Ok, I totally know what you mean by that, but I am laughing so hard because your country literally is an island. Thank you for the best laugh I have had in days. Nothing funnier than a geography based laugh, right?

      So interesting that voting is required where you are. Do you find that people are decently informed of the issues when they vote? I would see a lot of Americans in both parties doing some very spiteful voting if forced in to it. I suppose if it were part of the culture, the push back on it wouldn’t be as much. Here, you have to register to vote when you turn 18. Some states have passed laws recently where you are automatically registered to vote (I think it is tied to your drivers license somehow?).But you could also just not vote of course. I live in Washington State (not Washington D.C.) and we are a 100% mail in ballot state. We get our ballots about three weeks before election day. As long as they are returned (you can drop them off at various places in your county) or mailed in by 8 pm on election night, your vote will be counted. We don’t have any polling places where you physically vote. Some states have a mix of the two.

      Thanks for chiming in with info about your system over there. I’m a total political nerd and find this stuff fascinating!

      • I’m glad you enjoyed the reference! We are required to register once we turn 18 and can cast a pre-poll vote but there has to be a good reason (will be at work on the actual day etc etc). The rest of us (and our election day is always a Saturday) have to turn up in person and have our names crossed off a paper electoral role, preferably in our actual electorate. There is little cheating (by voting more than once). We submit paper votes. We can, of course, make our vote not count by messing it up deliberately or by not marking the ballot paper, but historically, this happens very much less than you’d imagine. These are known as Informal Votes and are recorded in each electorate. Our electoral campaigns only go on (officially) for a matter of weeks, though there is a lot of jockeying by all parties beforehand. There will always be uninterested or ignorant voters, but in the main, people vote with at least basic knowledge of the issues. In our Federal elections we vote for a Lower House (local) representative/Member who can be from a major party, a minor party, or an independent. Our Upper House has half term elections at the same time (half the members only change at that time) when the number of Senators are allocated on a state by state basis.With the Senate,we can vote for a minimum number of people or we vote ‘below the line’ which used to mean ALL of them (74 I think last time it happened,voting them in numerical order of preference). That changed somewhat this year to have us number less (but still a minimum) candidates!!! LOL!! Our voting papers can be enormous!! The party that wins the majority vote chooses the Australian Prime Minister. Our state elections are basically the same, with state leaders being called Premiers. You’re right in it being part of our culture, so it’s just the way it’s always been done. Tempers can get very frayed here too, but once the ‘shouting is all over’ (an old saying here), people just get back to normal. There are a lot of so-called ‘swinging voters’ ( DON’T laugh too much again…LOL!!)- people who have no set allegiance to a political party, but vote on issues every time. I’m one of those!!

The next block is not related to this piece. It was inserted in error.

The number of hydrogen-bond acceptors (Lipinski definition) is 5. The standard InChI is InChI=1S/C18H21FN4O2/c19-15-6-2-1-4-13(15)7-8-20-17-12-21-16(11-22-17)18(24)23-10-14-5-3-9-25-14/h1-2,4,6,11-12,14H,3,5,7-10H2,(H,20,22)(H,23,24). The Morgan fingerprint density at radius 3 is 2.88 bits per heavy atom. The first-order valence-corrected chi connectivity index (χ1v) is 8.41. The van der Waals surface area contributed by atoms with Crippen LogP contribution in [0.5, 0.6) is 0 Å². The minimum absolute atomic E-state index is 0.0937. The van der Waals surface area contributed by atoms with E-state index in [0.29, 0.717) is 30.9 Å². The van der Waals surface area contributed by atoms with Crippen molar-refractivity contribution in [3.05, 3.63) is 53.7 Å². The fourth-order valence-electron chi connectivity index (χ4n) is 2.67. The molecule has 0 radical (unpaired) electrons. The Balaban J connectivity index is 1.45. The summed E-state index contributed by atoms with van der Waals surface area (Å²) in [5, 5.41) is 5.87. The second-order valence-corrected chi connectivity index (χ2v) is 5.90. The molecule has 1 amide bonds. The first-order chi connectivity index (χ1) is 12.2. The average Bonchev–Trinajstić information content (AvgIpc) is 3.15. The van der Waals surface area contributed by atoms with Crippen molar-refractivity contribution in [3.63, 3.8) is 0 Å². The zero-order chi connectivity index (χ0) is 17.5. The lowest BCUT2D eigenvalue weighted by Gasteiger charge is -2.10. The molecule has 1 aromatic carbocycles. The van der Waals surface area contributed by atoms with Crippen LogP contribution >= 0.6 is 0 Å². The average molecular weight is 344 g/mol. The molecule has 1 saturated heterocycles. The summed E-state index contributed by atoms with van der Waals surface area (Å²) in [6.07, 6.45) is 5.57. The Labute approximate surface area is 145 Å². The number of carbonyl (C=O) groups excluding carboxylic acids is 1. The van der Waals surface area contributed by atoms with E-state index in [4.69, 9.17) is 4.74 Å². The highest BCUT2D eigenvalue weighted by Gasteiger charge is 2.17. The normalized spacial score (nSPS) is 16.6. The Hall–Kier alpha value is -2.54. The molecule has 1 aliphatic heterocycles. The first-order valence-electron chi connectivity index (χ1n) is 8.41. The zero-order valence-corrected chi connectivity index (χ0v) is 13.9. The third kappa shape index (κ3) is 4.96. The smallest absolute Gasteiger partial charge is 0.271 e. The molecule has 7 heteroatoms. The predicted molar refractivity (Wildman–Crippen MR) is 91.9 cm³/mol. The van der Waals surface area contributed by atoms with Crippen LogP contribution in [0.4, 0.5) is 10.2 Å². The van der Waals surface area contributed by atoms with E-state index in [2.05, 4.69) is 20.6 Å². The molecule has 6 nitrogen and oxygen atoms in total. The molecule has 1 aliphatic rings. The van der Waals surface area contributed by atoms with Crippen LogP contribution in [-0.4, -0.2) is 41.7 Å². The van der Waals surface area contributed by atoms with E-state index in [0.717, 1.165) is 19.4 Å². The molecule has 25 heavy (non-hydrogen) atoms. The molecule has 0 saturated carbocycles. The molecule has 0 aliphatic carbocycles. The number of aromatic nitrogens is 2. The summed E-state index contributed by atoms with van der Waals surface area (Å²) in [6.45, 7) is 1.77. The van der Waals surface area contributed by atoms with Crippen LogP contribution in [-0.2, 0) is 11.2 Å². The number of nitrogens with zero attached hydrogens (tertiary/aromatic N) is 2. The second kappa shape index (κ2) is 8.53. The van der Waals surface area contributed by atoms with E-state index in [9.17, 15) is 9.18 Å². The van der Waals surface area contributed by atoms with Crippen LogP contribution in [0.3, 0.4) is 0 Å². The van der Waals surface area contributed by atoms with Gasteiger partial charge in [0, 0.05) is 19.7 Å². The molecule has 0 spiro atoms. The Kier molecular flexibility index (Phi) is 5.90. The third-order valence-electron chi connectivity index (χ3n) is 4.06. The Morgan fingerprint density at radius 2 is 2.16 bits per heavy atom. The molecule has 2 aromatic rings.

It is not unusual for one political party to be voted back many times in a row. The most recent long-term PM was from 1996-2007. The political parties can and do change leaders whenever they want to, so the PM can change if there is unrest in their party. I was away overseas on holiday in 2010, and half way through, got a call from home saying that our first woman PM had been announced, after her party dumped the incumbent PM…….Having said all this, you might have guessed that politics fascinates me and always has- I had very politically aware parents who encouraged debates at the dinner table. Our family was quite (in)famous for this amongst our friends. 🙂